Candidate. Dr. Ceballos is a motivated young investigator with the goal of becoming an independent investigator in the field of cancer health disparities. As a biobehavioral health scientist, she is interested in applying her training in psychoneuroendocrinology (PNE) to the development and evaluation of culturally- appropriate behavioral and psychosocial cancer survivorship interventions. While Dr. Ceballos has substantial training and experience in biobehavioral cancer research, the primary objective of this career development plan is to build on Dr. Ceballos's experience with mentored training in qualitative methods, cultural competency, and program development, providing to provide her with the tools needed to achieve her goal of becoming an independent investigator conducting research to address cancer health disparities. To help her achieve the above stated goals her career development plan will consist of didactic training (coursework, seminars, and workshops), participation in scientific conferences, manuscript development, submission of NIH grant applications, and direct mentorship by senior scientists. Dr. Ceballos will receive guidance from her primary mentor, Dr. Beti Thompson, and co-mentors, Dr. Karen Syrjala and Dr. Anne McTiernan. All 3 mentors are accomplished scientists at the Fred Hutchinson Cancer Research Center (FHCRC) and have distinguished themselves as leaders in their fields and successful mentors of junior investigators. Dr. Ceballos's training program will include participation in the FHCRC and University of Washington Biomedical Research Integrity (BRI) Series, online training in the responsible conduct of research, and formal coursework in Social and Ethical Issues in Public Health. Environment. The FHCRC is ideally suited for the development of Dr. Ceballos's research career and the conduct of the proposed research plan. The FHCRC has a long-standing commitment to the development of productive, independent cancer prevention and control scientists through a variety of training programs. In fact, the goals of the current Strategic Plan for the FHCRC include developing effective strategies for mentoring, recruitment, promotion, and retention of excellent scientists, and promoting opportunities for successful interdisciplinary research. Other aspects of the FHCRC environment that make it a particularly attractive choice for the development of Dr. Ceballos's career and the conduct of the proposed research include demonstrated excellence in cancer prevention and control sciences. This is a rich environment in which Dr. Ceballos will have regular contact with scientists who are leaders in a wide range of relevant fields. Research Plan. Among Hispanics, the 5-year cause-specific survival rate across all stages of female reproductive cancers (breast, uterine, cervical, ovarian) has been steadily improving. As the population of U.S. Hispanics grows from 15% in 2009 to a projected 25% of the U.S. population by 2050, there will be a need to develop resources that support the growing number of Hispanic cancer survivors. This is particularly true as the psychosocial well-being of Hispanic survivors tends to be significantly lower than that of non-Hispanic Whites (NHW). Cancer survivors can experience distress from long-term medical (i.e., fatigue), financial (i.e., job loss), and socio-emotional (i.e., fear of recurrence) burdens of survivorship well beyond completion of primary treatment. However, the addition of linguistic and socio-cultural barriers can increase the distress experienced by Hispanic survivors. The importance of addressing psychosocial well-being of Hispanic survivors is further heightened by the well-established link between chronic distress and dysregulation of physiological biomarkers (e.g., cortisol, c-reactive protein) associated with cancer comorbidities and survivorship. While informational and social support resources have emerged as potent attenuators of the psychosocial and potential physiological burdens of cancer survivorship, the availability and uptake of such programs among Hispanic survivors is greatly limited. To address this disparity and potentially ameliorate the physiological implications of prolonged psychosocial distress, the goals of the proposed investigation are to conduct a two-phased investigation in which a culturally-appropriate Spanish-language support program, based on Social-Cognitive Theory, will be developed. Qualitative research techniques will be used to develop the program (Phase 1) and the program will be evaluated using a randomized control trial and biopsychosocial approach (Phase 2).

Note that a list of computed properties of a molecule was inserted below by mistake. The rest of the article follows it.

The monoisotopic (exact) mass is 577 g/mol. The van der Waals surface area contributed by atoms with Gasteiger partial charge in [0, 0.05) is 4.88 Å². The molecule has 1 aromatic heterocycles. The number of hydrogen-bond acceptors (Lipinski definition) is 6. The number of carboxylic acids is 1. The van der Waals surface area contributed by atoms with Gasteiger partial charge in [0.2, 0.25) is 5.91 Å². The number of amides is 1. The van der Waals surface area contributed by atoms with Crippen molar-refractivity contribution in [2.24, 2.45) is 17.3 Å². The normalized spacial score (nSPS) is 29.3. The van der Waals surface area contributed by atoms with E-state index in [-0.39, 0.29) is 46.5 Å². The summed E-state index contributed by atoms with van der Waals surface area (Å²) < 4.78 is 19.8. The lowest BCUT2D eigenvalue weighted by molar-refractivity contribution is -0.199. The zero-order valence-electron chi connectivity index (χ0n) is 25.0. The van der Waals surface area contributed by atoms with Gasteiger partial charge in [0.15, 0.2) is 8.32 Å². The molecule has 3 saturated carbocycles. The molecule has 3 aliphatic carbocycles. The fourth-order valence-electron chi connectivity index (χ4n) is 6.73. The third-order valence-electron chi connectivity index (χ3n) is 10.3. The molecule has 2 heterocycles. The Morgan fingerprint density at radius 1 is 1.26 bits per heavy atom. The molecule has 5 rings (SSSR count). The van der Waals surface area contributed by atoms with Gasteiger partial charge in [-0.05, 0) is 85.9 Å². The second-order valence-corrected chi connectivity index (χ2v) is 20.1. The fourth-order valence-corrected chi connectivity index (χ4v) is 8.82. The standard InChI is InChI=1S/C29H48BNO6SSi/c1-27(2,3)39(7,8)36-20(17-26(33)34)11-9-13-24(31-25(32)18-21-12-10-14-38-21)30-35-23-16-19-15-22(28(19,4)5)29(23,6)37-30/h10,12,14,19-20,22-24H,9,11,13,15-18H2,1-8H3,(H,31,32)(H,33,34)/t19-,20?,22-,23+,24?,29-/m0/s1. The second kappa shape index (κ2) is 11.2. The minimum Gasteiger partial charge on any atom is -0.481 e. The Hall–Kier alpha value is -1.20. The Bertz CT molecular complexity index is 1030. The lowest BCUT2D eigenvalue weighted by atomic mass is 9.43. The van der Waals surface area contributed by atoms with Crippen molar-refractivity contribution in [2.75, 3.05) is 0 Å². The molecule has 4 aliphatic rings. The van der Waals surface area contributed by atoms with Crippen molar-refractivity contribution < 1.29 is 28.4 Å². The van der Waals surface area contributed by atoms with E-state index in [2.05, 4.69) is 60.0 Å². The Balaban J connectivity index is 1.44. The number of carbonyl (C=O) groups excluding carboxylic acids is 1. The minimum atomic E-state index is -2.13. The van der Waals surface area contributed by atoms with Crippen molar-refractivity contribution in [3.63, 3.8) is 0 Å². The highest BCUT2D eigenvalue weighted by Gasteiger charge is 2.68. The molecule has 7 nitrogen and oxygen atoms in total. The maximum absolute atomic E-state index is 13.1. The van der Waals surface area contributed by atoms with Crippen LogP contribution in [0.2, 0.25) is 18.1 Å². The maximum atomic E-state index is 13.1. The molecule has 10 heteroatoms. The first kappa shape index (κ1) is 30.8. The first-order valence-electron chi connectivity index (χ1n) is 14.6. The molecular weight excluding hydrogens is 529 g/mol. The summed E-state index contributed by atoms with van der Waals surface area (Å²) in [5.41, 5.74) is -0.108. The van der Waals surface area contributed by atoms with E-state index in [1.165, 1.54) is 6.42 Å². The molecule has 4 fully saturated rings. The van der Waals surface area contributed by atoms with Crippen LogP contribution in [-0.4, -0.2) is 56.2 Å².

The specific aims of the proposed investigation are to (1) develop and deliver a culturally appropriate Spanish-language support program for Hispanic female survivors of reproductive cancers living in a rural community, (2) evaluate the effect of the Spanish-language support resource on validated measures of quality of life and psychosocial well-being and, (3) evaluate the effect of the support resource on measures of serum c-reactive protein and salivary cortisol.